Video courtesy of LBCI.
“There is a culture of racism against domestic employees in Lebanon”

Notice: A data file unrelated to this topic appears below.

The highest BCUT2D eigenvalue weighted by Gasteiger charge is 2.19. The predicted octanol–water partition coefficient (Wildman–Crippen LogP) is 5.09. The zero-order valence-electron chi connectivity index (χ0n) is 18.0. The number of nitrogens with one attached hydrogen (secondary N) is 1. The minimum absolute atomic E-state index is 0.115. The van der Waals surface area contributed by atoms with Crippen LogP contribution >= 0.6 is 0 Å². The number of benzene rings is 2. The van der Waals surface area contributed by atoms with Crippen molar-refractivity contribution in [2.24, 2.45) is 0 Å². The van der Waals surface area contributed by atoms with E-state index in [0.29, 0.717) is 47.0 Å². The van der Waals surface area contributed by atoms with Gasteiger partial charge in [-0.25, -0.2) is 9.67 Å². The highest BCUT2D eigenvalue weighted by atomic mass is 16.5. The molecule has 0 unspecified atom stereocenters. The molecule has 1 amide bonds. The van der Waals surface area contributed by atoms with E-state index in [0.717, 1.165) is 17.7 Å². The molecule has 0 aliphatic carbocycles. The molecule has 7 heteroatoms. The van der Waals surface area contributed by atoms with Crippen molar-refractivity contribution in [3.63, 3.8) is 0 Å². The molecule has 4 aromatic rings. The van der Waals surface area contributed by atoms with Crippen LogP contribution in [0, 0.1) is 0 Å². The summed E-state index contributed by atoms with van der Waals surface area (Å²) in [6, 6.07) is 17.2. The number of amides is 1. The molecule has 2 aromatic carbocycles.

Ali Mahfouz brought Dechasa to the consulate while she was in a crazy frenzy. He then justified himself by saying that she had tried to commit suicide several times and he had been forced to switch her to another house. But the question is obviously not whether or not the girl had mental problems. Violence like this can in no case be justified. It’s also worth asking whether Dechasa became unstable following the treatment she underwent at the hands of her employers.Personally, I consider businesses like Mahfouz’s little more than human trafficking. These recruiters go to Ethiopia, Sri Lanka or the Philippines to convince poor women to work in Lebanon. They promise good wages, days off, freedom of religion, etc… But once in Lebanon, they often find themselves working 18 hours a day with no rest, irregular pay, and limited freedom. Sometimes, their passport is confiscated and they can’t go anywhere without their employer’s permission. They’re worse than second-class citizens, they’re like slaves. [Every year, there are reports of several thousand maids being physically or sexually abused by their employers in Lebanon.]“Our laws link an immigrant’s work permit and residency status to a single employer – and many employers abuse that power”This systematic abuse has a legal basis: our sponsorship laws. This absurd system links an immigrant’s work permit and residency status to a single employer. If a maid loses her job, she can be sent back to her country. Of course, many employers abuse that power to over-work the women.“The simple fact that such blatant violence took place in front of the woman’s consulate is proof that nothing stops employers”The system completely excludes these employees from the rights of other Lebanese workers: they have practically no legal protection. To try to secure some rights for maids, in 2009 the government set up a single and mandatory work contract for domestic workers, which includes a minimum wage, one day of rest per week, and at least nine hours of rest per day, but that didn’t solve the problem. Do they really think that these newly arrived residents can afford to turn around and sue their employers if they don’t respect the law? On top of that, many of them have no legal working documents. They need to be given the exact same rights as other Lebanese workers, period. But there’s no political will to do it – there is a culture of racism against domestic employees in Lebanon.The simple fact that such blatant violence took place in front of the woman’s consulate is proof that employers have every power and that nothing stops them.”